US hot-rolled coil index closes in on $1,240/t
Hot-rolled coil prices in the United States continue to hit record highs, with further upside expected, Fastmarkets understands.
Fastmarkets’ daily steel hot-rolled coil index, fob mill US was calculated at $61.85 per hundredweight ($1,237 per short ton) on Thursday February 25, up by 0.67% from $61.44 per cwt on Wednesday February 24 and 2.62% higher than $60.27 per cwt one week earlier.
Inputs were received across all three sub-indices in a range of $61-65 per cwt, representing mill offers and general assessments of spot market pricing levels.
Non-transactional inputs were carried over within the producer and distributor sub-indices to minimize day-to-day volatility. A non-transactional input at the high end of the range was discarded within the consumer sub-index at the assessor’s discretion because it could not be confirmed.
Heard in the market
Fastmarkets’ daily index has set a new all-time high in each of the past eight business days, and sources across the board expect the market’s bull run to continue.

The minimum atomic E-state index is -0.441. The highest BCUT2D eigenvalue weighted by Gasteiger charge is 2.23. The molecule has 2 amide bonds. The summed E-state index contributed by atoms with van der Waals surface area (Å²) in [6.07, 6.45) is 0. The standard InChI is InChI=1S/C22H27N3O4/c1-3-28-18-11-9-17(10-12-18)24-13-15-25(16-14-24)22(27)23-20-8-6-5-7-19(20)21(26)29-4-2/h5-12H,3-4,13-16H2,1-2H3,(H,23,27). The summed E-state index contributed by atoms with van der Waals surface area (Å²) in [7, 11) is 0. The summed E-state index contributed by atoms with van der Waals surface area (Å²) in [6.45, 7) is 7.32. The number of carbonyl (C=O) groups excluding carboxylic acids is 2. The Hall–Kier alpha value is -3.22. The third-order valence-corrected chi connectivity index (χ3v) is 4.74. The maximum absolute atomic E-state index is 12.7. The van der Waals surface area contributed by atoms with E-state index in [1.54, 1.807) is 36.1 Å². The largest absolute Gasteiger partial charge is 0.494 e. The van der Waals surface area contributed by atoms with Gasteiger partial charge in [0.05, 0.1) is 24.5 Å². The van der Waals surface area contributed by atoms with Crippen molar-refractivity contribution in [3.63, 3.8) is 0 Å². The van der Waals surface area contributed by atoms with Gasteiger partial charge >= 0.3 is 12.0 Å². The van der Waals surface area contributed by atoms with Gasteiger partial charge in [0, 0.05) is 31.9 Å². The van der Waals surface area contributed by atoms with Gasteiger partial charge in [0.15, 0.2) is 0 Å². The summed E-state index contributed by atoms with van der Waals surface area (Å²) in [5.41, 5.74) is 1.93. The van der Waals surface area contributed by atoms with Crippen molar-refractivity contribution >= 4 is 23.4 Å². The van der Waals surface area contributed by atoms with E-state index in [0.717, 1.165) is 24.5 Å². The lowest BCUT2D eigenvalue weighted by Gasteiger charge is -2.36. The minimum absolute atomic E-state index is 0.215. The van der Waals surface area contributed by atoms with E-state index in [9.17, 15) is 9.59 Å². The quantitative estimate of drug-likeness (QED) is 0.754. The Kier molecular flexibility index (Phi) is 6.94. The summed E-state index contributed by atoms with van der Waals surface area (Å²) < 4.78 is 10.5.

While spot supply is already severely constricted, sources anticipate further tightening due to mill performance issues as a result of the extreme winter weather that recently paralyzed parts of the southern United States.
Some mills have reportedly increased their asking prices, and the bullish sentiment prevalent among market participants has been further underpinned by a lack of meaningful pressure from imported hot band, as well as by anticipated prime scrap price increases in March’s domestic ferrous scrap trade, sources said.
A consumer source also noted that additional tons expected to hit the US market from domestic and overseas suppliers in coming months will not be enough to rebalance the market, given exceptionally strong demand.
Quote of the day
“Every mill I do business with is five-plus weeks behind on contract, all in the South. This is going to get a lot worse,” a second consumer source said. “Import tons are not enough to halt the rise and put supply in the market. Mark my words - this will get a lot worse.”